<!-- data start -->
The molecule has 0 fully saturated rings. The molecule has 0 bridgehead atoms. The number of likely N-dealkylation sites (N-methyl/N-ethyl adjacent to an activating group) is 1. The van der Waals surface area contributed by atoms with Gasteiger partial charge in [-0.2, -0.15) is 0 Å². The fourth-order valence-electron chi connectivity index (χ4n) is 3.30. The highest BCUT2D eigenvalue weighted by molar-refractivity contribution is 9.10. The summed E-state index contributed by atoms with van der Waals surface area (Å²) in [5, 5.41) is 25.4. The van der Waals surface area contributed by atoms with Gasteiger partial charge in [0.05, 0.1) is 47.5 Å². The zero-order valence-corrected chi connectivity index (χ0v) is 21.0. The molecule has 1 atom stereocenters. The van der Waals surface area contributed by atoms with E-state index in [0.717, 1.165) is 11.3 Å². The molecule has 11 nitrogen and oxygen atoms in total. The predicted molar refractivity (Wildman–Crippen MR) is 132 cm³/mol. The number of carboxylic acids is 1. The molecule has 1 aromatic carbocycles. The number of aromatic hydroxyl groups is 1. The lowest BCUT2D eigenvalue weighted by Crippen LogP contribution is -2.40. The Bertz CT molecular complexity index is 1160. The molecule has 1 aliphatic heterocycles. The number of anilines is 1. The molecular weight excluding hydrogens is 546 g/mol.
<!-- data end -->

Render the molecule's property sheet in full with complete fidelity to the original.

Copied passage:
The molecule has 0 fully saturated rings. The molecule has 0 bridgehead atoms. The number of likely N-dealkylation sites (N-methyl/N-ethyl adjacent to an activating group) is 1. The van der Waals surface area contributed by atoms with Gasteiger partial charge in [-0.2, -0.15) is 0 Å². The fourth-order valence-electron chi connectivity index (χ4n) is 3.30. The highest BCUT2D eigenvalue weighted by molar-refractivity contribution is 9.10. The summed E-state index contributed by atoms with van der Waals surface area (Å²) in [5, 5.41) is 25.4. The van der Waals surface area contributed by atoms with Gasteiger partial charge in [0.05, 0.1) is 47.5 Å². The zero-order valence-corrected chi connectivity index (χ0v) is 21.0. The molecule has 1 atom stereocenters. The van der Waals surface area contributed by atoms with E-state index in [0.717, 1.165) is 11.3 Å². The molecule has 11 nitrogen and oxygen atoms in total. The predicted molar refractivity (Wildman–Crippen MR) is 132 cm³/mol. The number of carboxylic acids is 1. The molecule has 1 aromatic carbocycles. The number of aromatic hydroxyl groups is 1. The lowest BCUT2D eigenvalue weighted by Crippen LogP contribution is -2.40. The Bertz CT molecular complexity index is 1160. The molecule has 1 aliphatic heterocycles. The number of anilines is 1. The molecular weight excluding hydrogens is 546 g/mol.